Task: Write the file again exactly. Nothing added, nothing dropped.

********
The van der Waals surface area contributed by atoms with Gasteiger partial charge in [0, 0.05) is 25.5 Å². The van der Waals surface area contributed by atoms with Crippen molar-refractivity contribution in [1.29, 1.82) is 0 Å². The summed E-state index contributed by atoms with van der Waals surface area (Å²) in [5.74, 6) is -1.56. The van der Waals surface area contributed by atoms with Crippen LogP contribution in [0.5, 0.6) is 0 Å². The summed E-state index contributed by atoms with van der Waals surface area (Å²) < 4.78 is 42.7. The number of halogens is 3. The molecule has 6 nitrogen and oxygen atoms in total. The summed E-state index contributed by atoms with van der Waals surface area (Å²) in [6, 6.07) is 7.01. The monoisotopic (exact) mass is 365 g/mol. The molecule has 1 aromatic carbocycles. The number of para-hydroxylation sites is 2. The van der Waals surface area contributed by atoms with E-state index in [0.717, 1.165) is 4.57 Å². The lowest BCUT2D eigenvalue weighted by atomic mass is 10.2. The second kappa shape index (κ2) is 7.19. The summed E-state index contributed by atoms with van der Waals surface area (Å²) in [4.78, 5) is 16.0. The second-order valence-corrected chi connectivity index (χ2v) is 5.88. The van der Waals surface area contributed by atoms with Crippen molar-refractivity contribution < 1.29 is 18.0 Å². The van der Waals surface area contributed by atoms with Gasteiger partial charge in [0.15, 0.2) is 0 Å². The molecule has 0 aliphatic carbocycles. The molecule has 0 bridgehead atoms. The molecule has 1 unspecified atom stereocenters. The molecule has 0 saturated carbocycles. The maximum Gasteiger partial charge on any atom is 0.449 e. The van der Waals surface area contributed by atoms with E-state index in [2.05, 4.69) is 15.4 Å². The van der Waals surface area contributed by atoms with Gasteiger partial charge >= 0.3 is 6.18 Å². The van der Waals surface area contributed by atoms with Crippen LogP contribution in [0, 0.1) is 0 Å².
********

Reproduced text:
The van der Waals surface area contributed by atoms with Gasteiger partial charge in [0, 0.05) is 25.5 Å². The van der Waals surface area contributed by atoms with Crippen molar-refractivity contribution in [1.29, 1.82) is 0 Å². The summed E-state index contributed by atoms with van der Waals surface area (Å²) in [5.74, 6) is -1.56. The van der Waals surface area contributed by atoms with Crippen LogP contribution in [0.5, 0.6) is 0 Å². The summed E-state index contributed by atoms with van der Waals surface area (Å²) < 4.78 is 42.7. The number of halogens is 3. The molecule has 6 nitrogen and oxygen atoms in total. The summed E-state index contributed by atoms with van der Waals surface area (Å²) in [6, 6.07) is 7.01. The monoisotopic (exact) mass is 365 g/mol. The molecule has 1 aromatic carbocycles. The number of para-hydroxylation sites is 2. The van der Waals surface area contributed by atoms with E-state index in [0.717, 1.165) is 4.57 Å². The lowest BCUT2D eigenvalue weighted by atomic mass is 10.2. The second kappa shape index (κ2) is 7.19. The summed E-state index contributed by atoms with van der Waals surface area (Å²) in [4.78, 5) is 16.0. The second-order valence-corrected chi connectivity index (χ2v) is 5.88. The van der Waals surface area contributed by atoms with Crippen molar-refractivity contribution < 1.29 is 18.0 Å². The van der Waals surface area contributed by atoms with Gasteiger partial charge in [0.15, 0.2) is 0 Å². The molecule has 0 aliphatic carbocycles. The molecule has 0 bridgehead atoms. The molecule has 1 unspecified atom stereocenters. The molecule has 0 saturated carbocycles. The maximum Gasteiger partial charge on any atom is 0.449 e. The van der Waals surface area contributed by atoms with E-state index in [2.05, 4.69) is 15.4 Å². The van der Waals surface area contributed by atoms with Gasteiger partial charge >= 0.3 is 6.18 Å². The van der Waals surface area contributed by atoms with Crippen LogP contribution in [0, 0.1) is 0 Å².